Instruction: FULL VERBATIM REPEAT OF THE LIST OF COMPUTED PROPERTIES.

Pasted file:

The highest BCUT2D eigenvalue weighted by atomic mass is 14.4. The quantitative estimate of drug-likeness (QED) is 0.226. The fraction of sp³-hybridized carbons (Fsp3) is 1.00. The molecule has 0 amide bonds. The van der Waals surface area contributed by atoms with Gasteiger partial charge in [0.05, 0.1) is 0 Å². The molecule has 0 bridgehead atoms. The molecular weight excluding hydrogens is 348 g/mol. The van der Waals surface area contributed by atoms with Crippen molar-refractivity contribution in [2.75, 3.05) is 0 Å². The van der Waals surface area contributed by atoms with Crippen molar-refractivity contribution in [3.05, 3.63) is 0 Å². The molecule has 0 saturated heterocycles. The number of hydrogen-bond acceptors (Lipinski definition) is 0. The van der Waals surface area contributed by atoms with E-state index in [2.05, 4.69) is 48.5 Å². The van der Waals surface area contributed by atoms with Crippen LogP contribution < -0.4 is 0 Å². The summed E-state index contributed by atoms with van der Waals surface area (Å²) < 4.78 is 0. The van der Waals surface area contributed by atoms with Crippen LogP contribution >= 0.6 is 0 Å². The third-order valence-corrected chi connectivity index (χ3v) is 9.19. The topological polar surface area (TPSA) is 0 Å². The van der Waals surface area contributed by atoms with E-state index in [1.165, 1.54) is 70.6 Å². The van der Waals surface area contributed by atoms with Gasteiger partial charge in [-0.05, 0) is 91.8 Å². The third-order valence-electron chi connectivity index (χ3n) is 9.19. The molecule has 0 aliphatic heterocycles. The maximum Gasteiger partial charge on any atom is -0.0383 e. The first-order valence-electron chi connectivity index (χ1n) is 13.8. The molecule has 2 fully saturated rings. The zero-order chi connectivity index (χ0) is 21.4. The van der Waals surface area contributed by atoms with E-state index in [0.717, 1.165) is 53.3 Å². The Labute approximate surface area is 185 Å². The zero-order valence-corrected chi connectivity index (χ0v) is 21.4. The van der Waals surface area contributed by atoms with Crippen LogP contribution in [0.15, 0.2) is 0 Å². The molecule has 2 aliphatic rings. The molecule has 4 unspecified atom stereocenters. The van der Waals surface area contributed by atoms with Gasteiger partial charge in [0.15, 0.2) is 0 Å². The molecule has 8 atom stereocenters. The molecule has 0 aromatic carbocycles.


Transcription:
The highest BCUT2D eigenvalue weighted by atomic mass is 14.4. The quantitative estimate of drug-likeness (QED) is 0.226. The fraction of sp³-hybridized carbons (Fsp3) is 1.00. The molecule has 0 amide bonds. The van der Waals surface area contributed by atoms with Gasteiger partial charge in [0.05, 0.1) is 0 Å². The molecule has 0 bridgehead atoms. The molecular weight excluding hydrogens is 348 g/mol. The van der Waals surface area contributed by atoms with Crippen molar-refractivity contribution in [2.75, 3.05) is 0 Å². The van der Waals surface area contributed by atoms with Crippen molar-refractivity contribution in [3.05, 3.63) is 0 Å². The molecule has 0 saturated heterocycles. The number of hydrogen-bond acceptors (Lipinski definition) is 0. The van der Waals surface area contributed by atoms with E-state index in [2.05, 4.69) is 48.5 Å². The van der Waals surface area contributed by atoms with Crippen LogP contribution < -0.4 is 0 Å². The summed E-state index contributed by atoms with van der Waals surface area (Å²) < 4.78 is 0. The van der Waals surface area contributed by atoms with Crippen LogP contribution >= 0.6 is 0 Å². The third-order valence-corrected chi connectivity index (χ3v) is 9.19. The topological polar surface area (TPSA) is 0 Å². The van der Waals surface area contributed by atoms with E-state index in [1.165, 1.54) is 70.6 Å². The van der Waals surface area contributed by atoms with Gasteiger partial charge in [-0.05, 0) is 91.8 Å². The third-order valence-electron chi connectivity index (χ3n) is 9.19. The molecule has 0 aliphatic heterocycles. The maximum Gasteiger partial charge on any atom is -0.0383 e. The first-order valence-electron chi connectivity index (χ1n) is 13.8. The molecule has 2 fully saturated rings. The zero-order chi connectivity index (χ0) is 21.4. The van der Waals surface area contributed by atoms with E-state index in [0.717, 1.165) is 53.3 Å². The Labute approximate surface area is 185 Å². The zero-order valence-corrected chi connectivity index (χ0v) is 21.4. The van der Waals surface area contributed by atoms with Crippen LogP contribution in [0.15, 0.2) is 0 Å². The molecule has 2 aliphatic rings. The molecule has 4 unspecified atom stereocenters. The van der Waals surface area contributed by atoms with Gasteiger partial charge in [0.15, 0.2) is 0 Å². The molecule has 8 atom stereocenters. The molecule has 0 aromatic carbocycles.